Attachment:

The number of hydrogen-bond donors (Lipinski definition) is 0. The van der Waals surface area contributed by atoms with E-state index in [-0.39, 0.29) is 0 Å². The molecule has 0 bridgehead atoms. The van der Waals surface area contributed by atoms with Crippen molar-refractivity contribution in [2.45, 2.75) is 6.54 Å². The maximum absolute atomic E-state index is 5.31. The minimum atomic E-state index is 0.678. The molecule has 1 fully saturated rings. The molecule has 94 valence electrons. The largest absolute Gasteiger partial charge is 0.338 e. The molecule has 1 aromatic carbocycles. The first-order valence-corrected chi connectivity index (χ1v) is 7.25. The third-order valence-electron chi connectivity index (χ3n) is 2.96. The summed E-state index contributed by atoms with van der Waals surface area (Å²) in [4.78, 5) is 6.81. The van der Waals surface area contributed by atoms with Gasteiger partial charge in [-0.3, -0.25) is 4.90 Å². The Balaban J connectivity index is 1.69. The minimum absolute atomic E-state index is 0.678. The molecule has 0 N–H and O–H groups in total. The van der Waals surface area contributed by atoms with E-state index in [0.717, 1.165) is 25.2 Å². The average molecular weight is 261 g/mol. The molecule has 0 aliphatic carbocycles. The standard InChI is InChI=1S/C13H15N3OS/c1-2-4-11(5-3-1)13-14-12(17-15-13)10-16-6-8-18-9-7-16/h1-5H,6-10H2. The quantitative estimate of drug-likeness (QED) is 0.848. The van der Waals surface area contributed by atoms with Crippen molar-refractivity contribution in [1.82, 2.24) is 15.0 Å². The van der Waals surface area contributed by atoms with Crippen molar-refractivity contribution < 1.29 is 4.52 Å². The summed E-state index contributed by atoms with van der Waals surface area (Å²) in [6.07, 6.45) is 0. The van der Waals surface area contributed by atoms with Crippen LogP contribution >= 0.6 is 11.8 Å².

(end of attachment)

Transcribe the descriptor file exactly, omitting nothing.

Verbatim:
The number of hydrogen-bond donors (Lipinski definition) is 0. The van der Waals surface area contributed by atoms with E-state index in [-0.39, 0.29) is 0 Å². The molecule has 0 bridgehead atoms. The van der Waals surface area contributed by atoms with Crippen molar-refractivity contribution in [2.45, 2.75) is 6.54 Å². The maximum absolute atomic E-state index is 5.31. The minimum atomic E-state index is 0.678. The molecule has 1 fully saturated rings. The molecule has 94 valence electrons. The largest absolute Gasteiger partial charge is 0.338 e. The molecule has 1 aromatic carbocycles. The first-order valence-corrected chi connectivity index (χ1v) is 7.25. The third-order valence-electron chi connectivity index (χ3n) is 2.96. The summed E-state index contributed by atoms with van der Waals surface area (Å²) in [4.78, 5) is 6.81. The van der Waals surface area contributed by atoms with Gasteiger partial charge in [-0.3, -0.25) is 4.90 Å². The Balaban J connectivity index is 1.69. The minimum absolute atomic E-state index is 0.678. The molecule has 0 N–H and O–H groups in total. The van der Waals surface area contributed by atoms with E-state index in [0.717, 1.165) is 25.2 Å². The average molecular weight is 261 g/mol. The molecule has 0 aliphatic carbocycles. The standard InChI is InChI=1S/C13H15N3OS/c1-2-4-11(5-3-1)13-14-12(17-15-13)10-16-6-8-18-9-7-16/h1-5H,6-10H2. The quantitative estimate of drug-likeness (QED) is 0.848. The van der Waals surface area contributed by atoms with Crippen molar-refractivity contribution in [1.82, 2.24) is 15.0 Å². The van der Waals surface area contributed by atoms with Crippen molar-refractivity contribution < 1.29 is 4.52 Å². The summed E-state index contributed by atoms with van der Waals surface area (Å²) in [6.07, 6.45) is 0. The van der Waals surface area contributed by atoms with Crippen LogP contribution >= 0.6 is 11.8 Å².